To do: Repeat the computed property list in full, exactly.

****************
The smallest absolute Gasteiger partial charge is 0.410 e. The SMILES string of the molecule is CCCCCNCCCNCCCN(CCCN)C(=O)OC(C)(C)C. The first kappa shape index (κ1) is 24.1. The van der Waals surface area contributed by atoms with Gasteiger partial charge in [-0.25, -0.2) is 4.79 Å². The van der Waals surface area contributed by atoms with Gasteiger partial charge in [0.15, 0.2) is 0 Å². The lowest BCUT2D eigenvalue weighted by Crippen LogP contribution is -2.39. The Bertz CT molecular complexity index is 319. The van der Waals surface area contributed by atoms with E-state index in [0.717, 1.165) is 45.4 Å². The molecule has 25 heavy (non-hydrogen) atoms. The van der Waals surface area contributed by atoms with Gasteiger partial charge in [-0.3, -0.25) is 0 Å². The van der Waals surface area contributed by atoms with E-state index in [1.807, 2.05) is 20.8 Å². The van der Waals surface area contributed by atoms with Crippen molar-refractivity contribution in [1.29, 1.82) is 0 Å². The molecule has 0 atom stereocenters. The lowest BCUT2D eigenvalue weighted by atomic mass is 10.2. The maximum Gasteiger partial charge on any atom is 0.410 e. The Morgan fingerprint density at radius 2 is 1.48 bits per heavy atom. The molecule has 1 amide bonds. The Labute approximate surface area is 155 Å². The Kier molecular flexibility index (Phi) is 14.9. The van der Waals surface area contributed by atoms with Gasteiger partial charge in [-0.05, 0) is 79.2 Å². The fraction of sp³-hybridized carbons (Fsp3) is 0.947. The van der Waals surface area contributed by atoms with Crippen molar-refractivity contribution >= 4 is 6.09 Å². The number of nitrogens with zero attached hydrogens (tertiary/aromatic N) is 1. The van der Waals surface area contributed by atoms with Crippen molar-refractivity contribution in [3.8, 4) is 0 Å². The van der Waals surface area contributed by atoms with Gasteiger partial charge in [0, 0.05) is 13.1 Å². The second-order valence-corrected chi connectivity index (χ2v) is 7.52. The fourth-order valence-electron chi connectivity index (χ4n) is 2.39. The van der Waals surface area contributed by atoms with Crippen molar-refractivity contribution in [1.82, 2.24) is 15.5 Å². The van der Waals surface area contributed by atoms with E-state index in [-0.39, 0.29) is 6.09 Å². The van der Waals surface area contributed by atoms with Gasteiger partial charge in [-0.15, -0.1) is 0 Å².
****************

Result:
The smallest absolute Gasteiger partial charge is 0.410 e. The SMILES string of the molecule is CCCCCNCCCNCCCN(CCCN)C(=O)OC(C)(C)C. The first kappa shape index (κ1) is 24.1. The van der Waals surface area contributed by atoms with Gasteiger partial charge in [-0.25, -0.2) is 4.79 Å². The van der Waals surface area contributed by atoms with Gasteiger partial charge in [0.15, 0.2) is 0 Å². The lowest BCUT2D eigenvalue weighted by Crippen LogP contribution is -2.39. The Bertz CT molecular complexity index is 319. The van der Waals surface area contributed by atoms with E-state index in [0.717, 1.165) is 45.4 Å². The molecule has 25 heavy (non-hydrogen) atoms. The van der Waals surface area contributed by atoms with Gasteiger partial charge in [-0.3, -0.25) is 0 Å². The van der Waals surface area contributed by atoms with E-state index in [1.807, 2.05) is 20.8 Å². The van der Waals surface area contributed by atoms with Crippen molar-refractivity contribution in [1.29, 1.82) is 0 Å². The molecule has 0 atom stereocenters. The lowest BCUT2D eigenvalue weighted by atomic mass is 10.2. The maximum Gasteiger partial charge on any atom is 0.410 e. The Morgan fingerprint density at radius 2 is 1.48 bits per heavy atom. The molecule has 1 amide bonds. The Labute approximate surface area is 155 Å². The Kier molecular flexibility index (Phi) is 14.9. The van der Waals surface area contributed by atoms with Gasteiger partial charge in [-0.05, 0) is 79.2 Å². The fraction of sp³-hybridized carbons (Fsp3) is 0.947. The van der Waals surface area contributed by atoms with Crippen molar-refractivity contribution >= 4 is 6.09 Å². The number of nitrogens with zero attached hydrogens (tertiary/aromatic N) is 1. The van der Waals surface area contributed by atoms with Crippen molar-refractivity contribution in [3.8, 4) is 0 Å². The van der Waals surface area contributed by atoms with Gasteiger partial charge in [0, 0.05) is 13.1 Å². The second-order valence-corrected chi connectivity index (χ2v) is 7.52. The fourth-order valence-electron chi connectivity index (χ4n) is 2.39. The van der Waals surface area contributed by atoms with Crippen molar-refractivity contribution in [1.82, 2.24) is 15.5 Å². The van der Waals surface area contributed by atoms with E-state index in [-0.39, 0.29) is 6.09 Å². The van der Waals surface area contributed by atoms with Gasteiger partial charge in [-0.15, -0.1) is 0 Å².